Fifty Former Republican Cabinet Members Publish Letter Critical of Donald Trump; Maine Republican Senator Susan Collins Does Not



of Donald Trump; Maine Republican Senator Susan Collins Does Not

Endorse Donald Trump; Interview with Evan McMullin. Aired 8-8:30a ET>

[08:00:00] CHRIS CUOMO, CNN ANCHOR: -- and from around the world. So let's get right to it.


UNIDENTIFIED FEMALE: Fifty former GOP national security officials signing a letter to stop their party's nominee.

DONALD TRUMP, (R) PRESIDENTIAL CANDIDATE: She is the candidate of the past. Ours is the campaign of the future.

HILLARY CLINTON, (D) PRESIDENTIAL CANDIDATE: Trump's policies would throw us into a recession.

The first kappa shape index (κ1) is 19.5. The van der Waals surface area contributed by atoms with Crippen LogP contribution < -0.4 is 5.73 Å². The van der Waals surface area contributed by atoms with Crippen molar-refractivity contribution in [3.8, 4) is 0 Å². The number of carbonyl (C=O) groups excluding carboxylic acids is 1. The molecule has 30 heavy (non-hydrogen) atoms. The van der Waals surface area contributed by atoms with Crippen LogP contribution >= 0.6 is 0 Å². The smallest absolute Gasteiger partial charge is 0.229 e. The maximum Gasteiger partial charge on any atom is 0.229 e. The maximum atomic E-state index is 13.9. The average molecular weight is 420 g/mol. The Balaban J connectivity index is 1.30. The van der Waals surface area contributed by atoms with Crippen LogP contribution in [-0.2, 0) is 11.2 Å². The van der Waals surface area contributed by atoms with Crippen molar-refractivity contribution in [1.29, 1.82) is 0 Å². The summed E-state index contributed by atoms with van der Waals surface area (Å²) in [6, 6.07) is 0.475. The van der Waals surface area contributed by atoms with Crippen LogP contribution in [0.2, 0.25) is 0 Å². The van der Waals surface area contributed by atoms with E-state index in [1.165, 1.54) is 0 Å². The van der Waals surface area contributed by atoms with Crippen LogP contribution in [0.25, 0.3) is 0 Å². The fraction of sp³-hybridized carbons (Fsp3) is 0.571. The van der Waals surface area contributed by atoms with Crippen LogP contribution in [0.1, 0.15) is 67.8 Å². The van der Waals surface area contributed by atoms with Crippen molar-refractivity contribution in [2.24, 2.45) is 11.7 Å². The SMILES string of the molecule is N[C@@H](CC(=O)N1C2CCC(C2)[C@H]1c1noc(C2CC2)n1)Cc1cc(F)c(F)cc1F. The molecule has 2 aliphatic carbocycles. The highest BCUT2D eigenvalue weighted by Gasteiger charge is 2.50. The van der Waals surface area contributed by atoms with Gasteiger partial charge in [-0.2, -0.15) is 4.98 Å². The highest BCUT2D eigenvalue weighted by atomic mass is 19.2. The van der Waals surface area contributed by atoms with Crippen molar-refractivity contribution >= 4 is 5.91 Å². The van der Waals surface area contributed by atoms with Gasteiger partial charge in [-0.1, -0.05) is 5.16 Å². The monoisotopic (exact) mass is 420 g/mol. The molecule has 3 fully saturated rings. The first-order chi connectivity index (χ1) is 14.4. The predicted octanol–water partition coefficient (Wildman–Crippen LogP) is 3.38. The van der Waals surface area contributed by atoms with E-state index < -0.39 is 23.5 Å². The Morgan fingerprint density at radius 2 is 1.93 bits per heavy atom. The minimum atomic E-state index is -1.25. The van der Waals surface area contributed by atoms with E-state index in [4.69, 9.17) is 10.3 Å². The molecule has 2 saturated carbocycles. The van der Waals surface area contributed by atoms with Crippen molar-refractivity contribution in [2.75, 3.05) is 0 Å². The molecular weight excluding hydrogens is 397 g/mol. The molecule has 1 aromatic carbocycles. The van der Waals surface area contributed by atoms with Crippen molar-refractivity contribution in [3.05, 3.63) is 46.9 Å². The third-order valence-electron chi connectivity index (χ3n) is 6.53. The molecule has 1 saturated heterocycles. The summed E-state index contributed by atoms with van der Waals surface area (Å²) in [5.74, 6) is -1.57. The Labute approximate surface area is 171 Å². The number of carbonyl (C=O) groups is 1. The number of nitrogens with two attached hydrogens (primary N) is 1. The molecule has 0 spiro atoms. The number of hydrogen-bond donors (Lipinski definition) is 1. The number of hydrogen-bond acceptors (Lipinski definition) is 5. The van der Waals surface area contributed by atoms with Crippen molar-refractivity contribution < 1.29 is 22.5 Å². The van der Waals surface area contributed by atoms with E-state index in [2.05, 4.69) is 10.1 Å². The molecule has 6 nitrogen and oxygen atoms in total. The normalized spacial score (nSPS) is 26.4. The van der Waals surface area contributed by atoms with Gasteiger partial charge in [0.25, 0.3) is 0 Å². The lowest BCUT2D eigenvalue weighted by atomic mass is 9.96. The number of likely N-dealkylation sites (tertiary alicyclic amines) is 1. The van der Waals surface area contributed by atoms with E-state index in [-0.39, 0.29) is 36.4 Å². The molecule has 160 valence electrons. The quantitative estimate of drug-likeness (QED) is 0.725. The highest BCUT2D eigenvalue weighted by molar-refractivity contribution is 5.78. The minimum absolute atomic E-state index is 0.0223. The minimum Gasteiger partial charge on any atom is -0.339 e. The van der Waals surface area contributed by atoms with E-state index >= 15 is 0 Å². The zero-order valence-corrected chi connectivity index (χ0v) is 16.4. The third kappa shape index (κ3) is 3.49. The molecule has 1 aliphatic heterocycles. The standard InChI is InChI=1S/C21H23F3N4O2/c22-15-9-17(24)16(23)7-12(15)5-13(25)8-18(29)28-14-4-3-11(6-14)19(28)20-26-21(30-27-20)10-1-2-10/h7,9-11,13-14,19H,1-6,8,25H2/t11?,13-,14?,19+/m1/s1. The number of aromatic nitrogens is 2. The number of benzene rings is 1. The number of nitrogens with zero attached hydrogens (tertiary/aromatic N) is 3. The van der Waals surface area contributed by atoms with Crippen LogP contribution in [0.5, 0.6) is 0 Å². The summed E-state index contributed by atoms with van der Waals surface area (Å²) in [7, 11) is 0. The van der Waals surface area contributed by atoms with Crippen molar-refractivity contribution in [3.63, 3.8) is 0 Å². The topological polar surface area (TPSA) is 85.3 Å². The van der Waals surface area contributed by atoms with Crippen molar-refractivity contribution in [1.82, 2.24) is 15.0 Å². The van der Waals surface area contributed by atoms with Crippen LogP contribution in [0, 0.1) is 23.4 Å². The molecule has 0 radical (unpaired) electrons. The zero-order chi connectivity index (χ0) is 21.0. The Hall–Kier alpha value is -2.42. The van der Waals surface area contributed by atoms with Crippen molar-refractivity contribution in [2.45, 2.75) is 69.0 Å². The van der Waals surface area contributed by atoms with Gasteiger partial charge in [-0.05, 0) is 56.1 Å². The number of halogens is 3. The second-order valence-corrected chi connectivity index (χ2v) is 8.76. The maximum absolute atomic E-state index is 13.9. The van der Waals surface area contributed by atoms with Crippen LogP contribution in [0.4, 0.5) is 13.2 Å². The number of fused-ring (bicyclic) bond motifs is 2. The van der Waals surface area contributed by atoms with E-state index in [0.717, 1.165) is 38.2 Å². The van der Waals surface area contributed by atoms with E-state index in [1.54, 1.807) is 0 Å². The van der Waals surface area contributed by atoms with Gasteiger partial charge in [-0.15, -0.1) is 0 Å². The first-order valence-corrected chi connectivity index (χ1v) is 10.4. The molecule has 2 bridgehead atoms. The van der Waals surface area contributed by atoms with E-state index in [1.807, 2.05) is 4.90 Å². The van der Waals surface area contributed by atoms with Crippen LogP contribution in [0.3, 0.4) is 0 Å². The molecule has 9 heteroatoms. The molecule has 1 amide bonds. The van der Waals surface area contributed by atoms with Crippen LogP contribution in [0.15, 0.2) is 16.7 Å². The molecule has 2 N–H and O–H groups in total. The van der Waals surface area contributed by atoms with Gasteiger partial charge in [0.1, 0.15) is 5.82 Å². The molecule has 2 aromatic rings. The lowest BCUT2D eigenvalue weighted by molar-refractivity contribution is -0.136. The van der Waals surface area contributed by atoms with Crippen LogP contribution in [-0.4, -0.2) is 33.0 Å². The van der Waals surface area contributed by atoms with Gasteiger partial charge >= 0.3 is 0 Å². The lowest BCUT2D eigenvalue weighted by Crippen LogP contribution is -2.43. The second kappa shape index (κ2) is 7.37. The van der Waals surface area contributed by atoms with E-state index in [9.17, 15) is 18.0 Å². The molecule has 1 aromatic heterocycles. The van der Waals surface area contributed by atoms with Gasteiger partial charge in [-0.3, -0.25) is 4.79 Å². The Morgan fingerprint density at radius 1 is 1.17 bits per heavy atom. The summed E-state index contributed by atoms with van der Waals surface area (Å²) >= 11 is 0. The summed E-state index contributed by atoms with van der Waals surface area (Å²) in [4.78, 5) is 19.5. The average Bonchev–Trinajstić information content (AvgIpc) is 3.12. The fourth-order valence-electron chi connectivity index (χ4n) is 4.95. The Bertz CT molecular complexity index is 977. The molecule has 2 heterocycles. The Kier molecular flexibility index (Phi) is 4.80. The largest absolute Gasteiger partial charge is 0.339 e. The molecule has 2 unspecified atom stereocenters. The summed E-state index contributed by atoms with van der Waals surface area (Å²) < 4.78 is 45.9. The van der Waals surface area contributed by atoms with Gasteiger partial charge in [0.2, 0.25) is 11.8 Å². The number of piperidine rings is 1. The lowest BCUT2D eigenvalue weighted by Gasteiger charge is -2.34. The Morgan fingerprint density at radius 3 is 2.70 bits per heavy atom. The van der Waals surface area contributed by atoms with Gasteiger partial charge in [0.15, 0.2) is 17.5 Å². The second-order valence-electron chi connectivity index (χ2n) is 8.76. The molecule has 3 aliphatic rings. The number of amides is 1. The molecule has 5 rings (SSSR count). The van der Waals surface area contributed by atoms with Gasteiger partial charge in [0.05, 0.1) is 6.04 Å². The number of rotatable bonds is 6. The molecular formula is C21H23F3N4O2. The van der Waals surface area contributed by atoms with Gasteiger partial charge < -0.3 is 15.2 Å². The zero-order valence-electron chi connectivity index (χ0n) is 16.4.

CUOMO: New presidential challenger, Evan McMullan, what he could mean to the race.

UNIDENTIFIED FEMALE: Tragedy at a Kansas water park. Something went wrong.

UNIDENTIFIED FEMALE: How did a young boy die on this world famous waterslide?


UNIDENTIFIED MALE: Lilly King striking gold. Setting a new Olympic record, Ryan Murphy.

UNIDENTIFIED FEMALE: Day four in Rio. The U.S. women's gymnastics team going for back to back gold.

UNIDENTIFIED FEMALE: Michaels Phelps back in the pool going for his 20th gold medal.


UNIDENTIFIED MALE: This is NEW DAY with Chris Cuomo and Alisyn Camerota.

CUOMO: Good morning, welcome to your NEW DAY. It's Tuesday, August 9th, 8:00 in the east. Alisyn is off. Brianna Keilar and I here for you this morning. And we're talking about Donald Trump's campaign. It was supposed to be in reset mode giving this big economic speech in Detroit. But then this letter comes out from 50 national security heavyweights from his own party. And they say that Donald Trump would be, quote "the most reckless president in U.S. history."